The video features Oundo describing his “recruiting” efforts in Uganda’s schools. Strangely, his open admission of engaging in sexual acts with underage children has not led to calls for his arrest.
The television report intersperses brief shots of a pro-gay press conference held on August 16, 2007, which called on the Uganda government to allow LGBT people to live in peace. Many LGBT people attending that conference wore masks to shied their identity. That “Live In Peace” meeting led to that year’s public anti-gay vigilante campaign, with the tabloid Red Pepper playing a major role in that year’s campaigns.
As we reported earlier, Oundo got his first taste of public notoriety last September when he appeared on the pages of the hated Red Pepper seeking to embarrass the Ugandan LGBT community in a blatant bid for money. With that effort having come up dry, he appears now to be casting his lot with Stephen Langa’s Family Life Network
Langa’s Family Live Network began this latest round of anti-gay vigilantism with an anti-gay conference Kampala on March 3-5. That conference featured Exodus board president Don Schmierer, Holocaust revisionist Scott Lively, and purported raiser-of-the-dead and Richard Cohen protegé Caleb Lee Brundidge. Exodus International “applauded” Schmierer’s role at the conference, while Exodus President Alan Chambers tried to wash his hands of responsibility for the aftermath of Schmierer’s actions.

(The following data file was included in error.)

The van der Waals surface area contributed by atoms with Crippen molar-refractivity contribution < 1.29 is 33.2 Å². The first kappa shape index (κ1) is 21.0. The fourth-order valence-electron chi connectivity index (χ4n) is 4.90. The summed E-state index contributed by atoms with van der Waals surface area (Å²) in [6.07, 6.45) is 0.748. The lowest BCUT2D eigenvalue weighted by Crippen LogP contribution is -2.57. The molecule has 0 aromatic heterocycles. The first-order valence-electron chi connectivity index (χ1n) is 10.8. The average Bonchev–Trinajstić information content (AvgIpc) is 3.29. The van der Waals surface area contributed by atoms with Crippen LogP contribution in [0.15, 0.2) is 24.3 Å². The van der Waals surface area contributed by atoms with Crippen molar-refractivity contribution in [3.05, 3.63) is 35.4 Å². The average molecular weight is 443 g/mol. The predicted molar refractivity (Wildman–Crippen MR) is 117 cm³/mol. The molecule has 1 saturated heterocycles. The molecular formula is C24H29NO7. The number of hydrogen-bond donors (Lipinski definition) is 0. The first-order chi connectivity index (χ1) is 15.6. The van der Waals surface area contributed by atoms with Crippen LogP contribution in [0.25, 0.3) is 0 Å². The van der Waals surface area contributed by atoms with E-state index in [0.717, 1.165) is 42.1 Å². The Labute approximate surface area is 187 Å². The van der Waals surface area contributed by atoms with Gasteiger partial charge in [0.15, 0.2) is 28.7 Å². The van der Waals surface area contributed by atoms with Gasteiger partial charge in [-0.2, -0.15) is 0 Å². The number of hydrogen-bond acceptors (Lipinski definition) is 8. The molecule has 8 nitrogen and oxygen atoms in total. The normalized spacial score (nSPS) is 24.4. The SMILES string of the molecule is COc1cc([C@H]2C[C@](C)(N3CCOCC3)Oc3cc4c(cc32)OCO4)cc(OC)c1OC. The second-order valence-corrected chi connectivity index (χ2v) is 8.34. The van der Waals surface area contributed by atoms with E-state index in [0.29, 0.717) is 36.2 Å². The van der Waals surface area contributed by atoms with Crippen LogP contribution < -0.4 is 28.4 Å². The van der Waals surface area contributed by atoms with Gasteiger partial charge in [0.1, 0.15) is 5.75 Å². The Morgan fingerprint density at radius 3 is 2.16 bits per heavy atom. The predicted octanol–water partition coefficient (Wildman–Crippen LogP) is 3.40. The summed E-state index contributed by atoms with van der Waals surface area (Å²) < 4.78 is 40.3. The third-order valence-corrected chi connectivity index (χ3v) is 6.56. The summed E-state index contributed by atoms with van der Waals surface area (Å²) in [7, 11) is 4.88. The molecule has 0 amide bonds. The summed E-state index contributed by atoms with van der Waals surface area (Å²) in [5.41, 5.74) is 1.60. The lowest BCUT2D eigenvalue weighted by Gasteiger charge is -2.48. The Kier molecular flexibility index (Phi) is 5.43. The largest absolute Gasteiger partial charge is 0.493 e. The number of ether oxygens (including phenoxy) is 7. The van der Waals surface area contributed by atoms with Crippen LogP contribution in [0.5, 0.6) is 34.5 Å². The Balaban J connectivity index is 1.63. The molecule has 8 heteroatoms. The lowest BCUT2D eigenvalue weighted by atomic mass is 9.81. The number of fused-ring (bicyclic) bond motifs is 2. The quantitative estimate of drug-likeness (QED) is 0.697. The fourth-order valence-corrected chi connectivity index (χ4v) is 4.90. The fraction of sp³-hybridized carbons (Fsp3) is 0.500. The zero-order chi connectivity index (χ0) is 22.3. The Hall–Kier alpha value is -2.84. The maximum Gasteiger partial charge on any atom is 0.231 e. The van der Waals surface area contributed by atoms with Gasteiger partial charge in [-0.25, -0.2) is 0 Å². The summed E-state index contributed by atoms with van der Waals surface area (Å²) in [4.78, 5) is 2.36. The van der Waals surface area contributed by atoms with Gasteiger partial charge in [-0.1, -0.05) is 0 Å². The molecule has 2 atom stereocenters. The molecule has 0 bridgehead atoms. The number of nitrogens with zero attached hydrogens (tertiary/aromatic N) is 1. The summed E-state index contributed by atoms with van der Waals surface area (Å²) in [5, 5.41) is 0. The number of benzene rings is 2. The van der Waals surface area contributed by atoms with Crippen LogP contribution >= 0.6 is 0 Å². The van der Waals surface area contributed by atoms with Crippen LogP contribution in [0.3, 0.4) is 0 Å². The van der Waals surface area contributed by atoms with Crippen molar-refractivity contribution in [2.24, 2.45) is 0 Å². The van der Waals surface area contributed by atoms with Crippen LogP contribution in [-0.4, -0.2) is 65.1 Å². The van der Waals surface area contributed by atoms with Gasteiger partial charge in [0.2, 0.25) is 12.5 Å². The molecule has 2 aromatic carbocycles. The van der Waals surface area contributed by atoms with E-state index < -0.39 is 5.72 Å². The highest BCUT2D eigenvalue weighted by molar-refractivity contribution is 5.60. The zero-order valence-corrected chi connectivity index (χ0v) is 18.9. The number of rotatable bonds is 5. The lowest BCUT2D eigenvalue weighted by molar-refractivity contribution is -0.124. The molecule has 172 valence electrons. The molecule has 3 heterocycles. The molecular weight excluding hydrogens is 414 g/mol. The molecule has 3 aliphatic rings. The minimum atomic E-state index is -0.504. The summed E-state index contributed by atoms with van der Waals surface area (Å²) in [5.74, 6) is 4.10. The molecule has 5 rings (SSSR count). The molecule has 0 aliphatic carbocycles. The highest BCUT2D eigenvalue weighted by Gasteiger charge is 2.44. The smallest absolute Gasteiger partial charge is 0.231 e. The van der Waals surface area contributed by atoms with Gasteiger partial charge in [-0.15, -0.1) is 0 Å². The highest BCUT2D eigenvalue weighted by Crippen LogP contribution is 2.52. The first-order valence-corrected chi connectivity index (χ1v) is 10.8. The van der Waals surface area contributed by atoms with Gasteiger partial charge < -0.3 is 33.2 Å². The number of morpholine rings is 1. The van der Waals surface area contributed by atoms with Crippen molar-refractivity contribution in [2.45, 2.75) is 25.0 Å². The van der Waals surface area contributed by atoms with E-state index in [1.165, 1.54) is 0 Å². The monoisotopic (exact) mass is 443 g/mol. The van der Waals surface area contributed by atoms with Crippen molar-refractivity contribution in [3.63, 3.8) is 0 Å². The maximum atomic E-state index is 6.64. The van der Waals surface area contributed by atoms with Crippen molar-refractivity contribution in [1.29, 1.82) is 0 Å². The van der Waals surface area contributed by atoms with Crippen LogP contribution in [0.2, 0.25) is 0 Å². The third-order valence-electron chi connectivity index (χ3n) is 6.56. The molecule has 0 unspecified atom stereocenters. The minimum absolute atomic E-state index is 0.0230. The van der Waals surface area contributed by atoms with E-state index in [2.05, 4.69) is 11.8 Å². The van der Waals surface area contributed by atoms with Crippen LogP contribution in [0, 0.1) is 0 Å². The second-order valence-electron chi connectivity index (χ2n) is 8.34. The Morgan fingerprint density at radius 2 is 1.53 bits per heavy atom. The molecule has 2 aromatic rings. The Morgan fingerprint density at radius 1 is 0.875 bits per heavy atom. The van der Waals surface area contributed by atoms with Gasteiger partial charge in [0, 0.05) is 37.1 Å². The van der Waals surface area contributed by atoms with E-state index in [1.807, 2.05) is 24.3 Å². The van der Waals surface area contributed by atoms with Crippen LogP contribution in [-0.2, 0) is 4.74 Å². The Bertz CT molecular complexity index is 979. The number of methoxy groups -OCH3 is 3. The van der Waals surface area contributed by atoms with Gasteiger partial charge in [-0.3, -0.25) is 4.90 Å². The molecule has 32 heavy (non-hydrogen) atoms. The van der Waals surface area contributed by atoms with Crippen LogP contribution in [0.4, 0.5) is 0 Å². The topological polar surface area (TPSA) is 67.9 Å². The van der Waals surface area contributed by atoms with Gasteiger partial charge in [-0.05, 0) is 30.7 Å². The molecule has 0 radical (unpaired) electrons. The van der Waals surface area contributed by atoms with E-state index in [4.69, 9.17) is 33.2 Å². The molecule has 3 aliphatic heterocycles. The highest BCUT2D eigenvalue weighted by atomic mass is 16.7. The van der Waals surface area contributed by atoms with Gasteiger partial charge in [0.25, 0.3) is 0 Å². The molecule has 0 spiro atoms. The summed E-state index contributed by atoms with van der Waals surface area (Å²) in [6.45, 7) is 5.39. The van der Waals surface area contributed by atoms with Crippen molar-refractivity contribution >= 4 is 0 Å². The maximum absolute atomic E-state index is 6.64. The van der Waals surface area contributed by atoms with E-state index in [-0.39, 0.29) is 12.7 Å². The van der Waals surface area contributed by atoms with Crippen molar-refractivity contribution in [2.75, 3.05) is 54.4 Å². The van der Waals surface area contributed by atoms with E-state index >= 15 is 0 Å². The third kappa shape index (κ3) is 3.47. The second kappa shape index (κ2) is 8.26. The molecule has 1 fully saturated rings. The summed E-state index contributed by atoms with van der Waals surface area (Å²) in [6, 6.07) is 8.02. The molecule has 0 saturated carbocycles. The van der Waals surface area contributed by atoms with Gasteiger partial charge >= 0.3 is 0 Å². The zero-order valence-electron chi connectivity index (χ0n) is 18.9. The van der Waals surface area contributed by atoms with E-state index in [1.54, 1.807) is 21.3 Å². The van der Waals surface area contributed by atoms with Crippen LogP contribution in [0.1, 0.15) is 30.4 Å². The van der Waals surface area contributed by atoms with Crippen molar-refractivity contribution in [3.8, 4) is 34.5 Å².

April 24th, 2009
The Daily Monitor of Uganda has this report on a march by local anti-gay activists held on Tuesday:
Activists against homosexuality in Uganda stormed parliament on Tuesday protesting against the practice and demanded a probe into the practice in the country.